The “funeralia” is a detailed account of the funeral of Christiana (1716-1767), wife of Francis Fawkes (1707-1789). Christiana died in London on 14 July 1767, and was buried in All Saints Church, Otley on Saturday 25 July. The journal is part of the Farnley Hall papers (DD146).

The funeral journal gives a detailed account of preparations for the ceremony, offering an intriguing insight into Georgian attitudes to death and social convention. It is a record of a highly ritualised event attesting to the funeral’s “order” “decency” and “regularity”.

The events surrounding the funeral are orchestrated down to the last detail – the word “precisely” figures heavily, even the labourers carrying the coffin are to be “near of equal size.” Annotation and scored through words show changes of mind and worries over procedure and precedence e.g. “Mr Wilson the vicar must sit with the bearers but cannot be a bearer as he must bury the

The first part of the journal is divided into sections e.g. “mourners”, “bearers”. Their route through the house and the hospitality people received corresponded to their status. The bearers (including William Stanhope and Edwin Lascelles) were treated to dine in the best parlour. The neighbours dined on a cold dinner in the Yellow Room whilst standing. The labourers “to prevent confusion…are not to dine, but to be in the Old Laundry Room precisely three, and each to have a pint of ale and no more.”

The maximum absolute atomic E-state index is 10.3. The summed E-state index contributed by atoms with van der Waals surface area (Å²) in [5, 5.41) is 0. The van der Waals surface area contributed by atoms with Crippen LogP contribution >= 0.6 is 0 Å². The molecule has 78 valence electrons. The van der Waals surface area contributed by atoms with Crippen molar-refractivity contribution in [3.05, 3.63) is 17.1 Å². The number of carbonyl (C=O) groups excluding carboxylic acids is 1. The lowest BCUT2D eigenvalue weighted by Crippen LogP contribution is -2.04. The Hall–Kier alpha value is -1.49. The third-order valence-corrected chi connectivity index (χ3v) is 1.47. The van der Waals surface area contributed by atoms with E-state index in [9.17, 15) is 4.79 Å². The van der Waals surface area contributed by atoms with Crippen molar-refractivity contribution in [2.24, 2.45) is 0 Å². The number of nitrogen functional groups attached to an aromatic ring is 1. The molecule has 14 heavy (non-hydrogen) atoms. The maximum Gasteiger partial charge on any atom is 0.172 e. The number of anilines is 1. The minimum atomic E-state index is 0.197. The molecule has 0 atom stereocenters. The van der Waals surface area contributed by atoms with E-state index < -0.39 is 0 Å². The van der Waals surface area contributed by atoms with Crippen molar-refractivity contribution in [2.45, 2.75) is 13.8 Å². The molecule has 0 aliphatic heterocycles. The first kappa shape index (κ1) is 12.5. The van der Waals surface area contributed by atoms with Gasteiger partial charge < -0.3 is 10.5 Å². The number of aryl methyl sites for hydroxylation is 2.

It was the responsibility of the undertaker to supervise the dressing of everyone attending the funeral, and though no doubt he knew his own trade well, the journal’s author is keen to provide as much guidance and exert as control as possible – he adds notes such as “NB these must be equal numbers on the path, viz, either 10 or 12” in relation to escutcheons on silk for bearers. The frugal author also adds under the list of cloth and haberdashery “you must prepare more than these of each but you will be paid no more than what is used.”

After everyone had been dressed and fed, the funeral possession took place. This involved not only relatives and neighbours but professional mourners (mutes). The procession contained people on foot, others of horseback, and some in “mourning coaches.”

After the list of instructions, people and items, the journal switches to the past tense and describes the funeral in a narrative way, with proud remarks such as “Everything in and about the Hall extremely neat and clean.”

Kirsty McHugh, Archivist